Some history on the county of Herefordshire


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Herefordshire Places

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Herefordshire Breweries [© Illustration by Thomas Karlsson]

Hereford & Tredegar Brewery Ltd.

The origins of this brewery can be traced back to the late 18th century when Nathaniel Purchas was operating a brewing enterprise in Fownhope. He formed a partnership with Robert Whittesley and, together, they brewed ales and imported spirits that were brought up from Bristol via the Severn Estuary and the River Wye.

Following the death of Nathaniel Purchas in 1817, son William formed a partnership with John and William Reynolds to continue the business. William Purchas later relinquished his interest in the Fownhope Brewery and, in 1834, John Reynolds relocated the business to a new purpose-built site in Hereford's Bewell Street.

By the end of the 1830s the Hereford Brewery was trading as Reynolds and Wase. However, the enterprise failed and an auction sale of the brewery was held at the Green Dragon in October 1842. The buyer was Charles Watkins, former publican of the Three Crowns in Eign Street who had taken over at the Imperial Vaults in Widemarsh Street. Indeed, Charles Watkins produced the homebrewed ales for the Imperial Vaults but the acquisition of a large brewery enabled him to start large capacity production.

Advertisement by Charles Watkins of the Imperial Brewery at Hereford [1851]

Charles Watkins changed the name of the Hereford Brewery to the Imperial Brewery. In fact, the first beers were called Imperial Household and Pale Ales. Mild and bitter ales were added to the range before the company won gold medals at the 1886 International Exhibition for the acclaimed Golden Sunlight Pale Ale.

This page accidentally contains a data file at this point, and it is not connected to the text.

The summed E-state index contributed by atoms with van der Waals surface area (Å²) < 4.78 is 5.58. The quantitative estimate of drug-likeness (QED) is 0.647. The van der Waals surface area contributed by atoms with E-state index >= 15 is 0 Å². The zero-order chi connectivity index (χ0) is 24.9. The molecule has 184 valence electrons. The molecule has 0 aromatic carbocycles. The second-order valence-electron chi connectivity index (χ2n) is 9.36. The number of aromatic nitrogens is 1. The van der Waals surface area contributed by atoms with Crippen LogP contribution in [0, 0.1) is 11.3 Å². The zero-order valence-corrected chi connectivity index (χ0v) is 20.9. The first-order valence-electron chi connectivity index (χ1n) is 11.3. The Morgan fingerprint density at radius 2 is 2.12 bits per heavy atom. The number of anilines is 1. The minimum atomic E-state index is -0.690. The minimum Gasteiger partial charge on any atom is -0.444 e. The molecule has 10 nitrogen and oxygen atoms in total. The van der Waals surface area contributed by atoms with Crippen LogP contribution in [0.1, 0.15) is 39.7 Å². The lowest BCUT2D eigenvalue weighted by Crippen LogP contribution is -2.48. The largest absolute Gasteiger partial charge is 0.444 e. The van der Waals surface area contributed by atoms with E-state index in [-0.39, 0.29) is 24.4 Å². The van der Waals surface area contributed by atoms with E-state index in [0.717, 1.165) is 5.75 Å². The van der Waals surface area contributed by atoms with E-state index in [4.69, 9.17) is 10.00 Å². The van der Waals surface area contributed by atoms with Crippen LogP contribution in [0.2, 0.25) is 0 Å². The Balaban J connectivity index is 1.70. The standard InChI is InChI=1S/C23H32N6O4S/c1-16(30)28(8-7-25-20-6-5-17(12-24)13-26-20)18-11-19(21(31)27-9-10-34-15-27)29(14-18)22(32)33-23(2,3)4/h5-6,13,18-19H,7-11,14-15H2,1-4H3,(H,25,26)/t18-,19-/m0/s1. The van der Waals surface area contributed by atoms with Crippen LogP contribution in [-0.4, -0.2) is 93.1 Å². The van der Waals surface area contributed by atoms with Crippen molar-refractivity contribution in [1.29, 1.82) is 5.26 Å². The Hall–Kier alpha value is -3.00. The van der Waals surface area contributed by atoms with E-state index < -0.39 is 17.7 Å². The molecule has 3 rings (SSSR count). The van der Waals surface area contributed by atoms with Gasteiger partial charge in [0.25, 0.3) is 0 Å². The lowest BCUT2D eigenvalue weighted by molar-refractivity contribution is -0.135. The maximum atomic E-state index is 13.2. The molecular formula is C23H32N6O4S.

Charles Watkins adopted vertical integration policies and started farming the raw ingredients required for the brewery which was expanded and enlarged. Of course, he also developed an estate of public-houses in which to sell the popular ales.

Following the death of both Charles Watkins and his son and partner Henry in 1889, management of the brewery fell to Henry Hull and the name reverted to the Hereford Brewery.

Hereford Brewery [c.1900 © Herefordshire Heritage Services]

Two surviving sons of Charles Watkins sold the company in 1898. The Tredegar Brewery paid £64,000 for the brewery and tied estate of public-houses. Based in Church Street, the Tredegar Brewery was owned by J. T. Jenkins & Co. and, following a merger with the Hereford-based George Edwards, the whole business was renamed the Hereford and Tredegar Brewery Ltd. when registered in 1899.

The Imperial name reappeared in the Edwardian period when the Hereford and Tredegar Brewery closed their plants in Brecon and Tredegar and concentrated all production at the Sunlight Brewery in Bewell Street, re-naming it the Imperial Brewery and reviving the Imperial beer brands. The company was acquired in 1945 by the Cheltenham Original Brewery Ltd., a company later known as the Cheltenham and Hereford Breweries Ltd.

Hereford and Tredegar Brewery Poster

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County Map of Herefordshire by John Cary in his "Traveller's Companion" [1814]

Bar Parlour Stained Glass

Beer is Best Poster

Pipe Smoker with Beer

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